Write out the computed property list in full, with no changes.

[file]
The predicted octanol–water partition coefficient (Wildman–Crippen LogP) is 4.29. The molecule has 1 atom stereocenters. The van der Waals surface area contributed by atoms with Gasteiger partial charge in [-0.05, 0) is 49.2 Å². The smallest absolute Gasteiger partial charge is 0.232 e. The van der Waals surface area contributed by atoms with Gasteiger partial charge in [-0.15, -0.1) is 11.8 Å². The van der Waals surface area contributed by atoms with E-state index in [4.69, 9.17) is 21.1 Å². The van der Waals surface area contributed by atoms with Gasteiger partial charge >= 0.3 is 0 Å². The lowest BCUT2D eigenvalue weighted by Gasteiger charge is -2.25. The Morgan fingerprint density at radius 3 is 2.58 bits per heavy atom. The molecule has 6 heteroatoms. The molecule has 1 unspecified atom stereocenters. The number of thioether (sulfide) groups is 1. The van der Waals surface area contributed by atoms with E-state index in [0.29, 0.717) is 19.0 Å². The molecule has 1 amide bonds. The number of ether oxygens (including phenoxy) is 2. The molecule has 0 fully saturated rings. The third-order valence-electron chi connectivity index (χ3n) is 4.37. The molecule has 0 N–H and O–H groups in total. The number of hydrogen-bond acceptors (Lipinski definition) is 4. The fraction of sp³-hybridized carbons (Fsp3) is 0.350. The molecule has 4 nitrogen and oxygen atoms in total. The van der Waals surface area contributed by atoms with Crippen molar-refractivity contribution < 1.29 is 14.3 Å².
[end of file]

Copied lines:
The predicted octanol–water partition coefficient (Wildman–Crippen LogP) is 4.29. The molecule has 1 atom stereocenters. The van der Waals surface area contributed by atoms with Gasteiger partial charge in [-0.05, 0) is 49.2 Å². The smallest absolute Gasteiger partial charge is 0.232 e. The van der Waals surface area contributed by atoms with Gasteiger partial charge in [-0.15, -0.1) is 11.8 Å². The van der Waals surface area contributed by atoms with E-state index in [4.69, 9.17) is 21.1 Å². The van der Waals surface area contributed by atoms with Gasteiger partial charge >= 0.3 is 0 Å². The lowest BCUT2D eigenvalue weighted by Gasteiger charge is -2.25. The Morgan fingerprint density at radius 3 is 2.58 bits per heavy atom. The molecule has 6 heteroatoms. The molecule has 1 unspecified atom stereocenters. The number of thioether (sulfide) groups is 1. The van der Waals surface area contributed by atoms with E-state index in [0.29, 0.717) is 19.0 Å². The molecule has 1 amide bonds. The number of ether oxygens (including phenoxy) is 2. The molecule has 0 fully saturated rings. The third-order valence-electron chi connectivity index (χ3n) is 4.37. The molecule has 0 N–H and O–H groups in total. The number of hydrogen-bond acceptors (Lipinski definition) is 4. The fraction of sp³-hybridized carbons (Fsp3) is 0.350. The molecule has 4 nitrogen and oxygen atoms in total. The van der Waals surface area contributed by atoms with Crippen molar-refractivity contribution < 1.29 is 14.3 Å².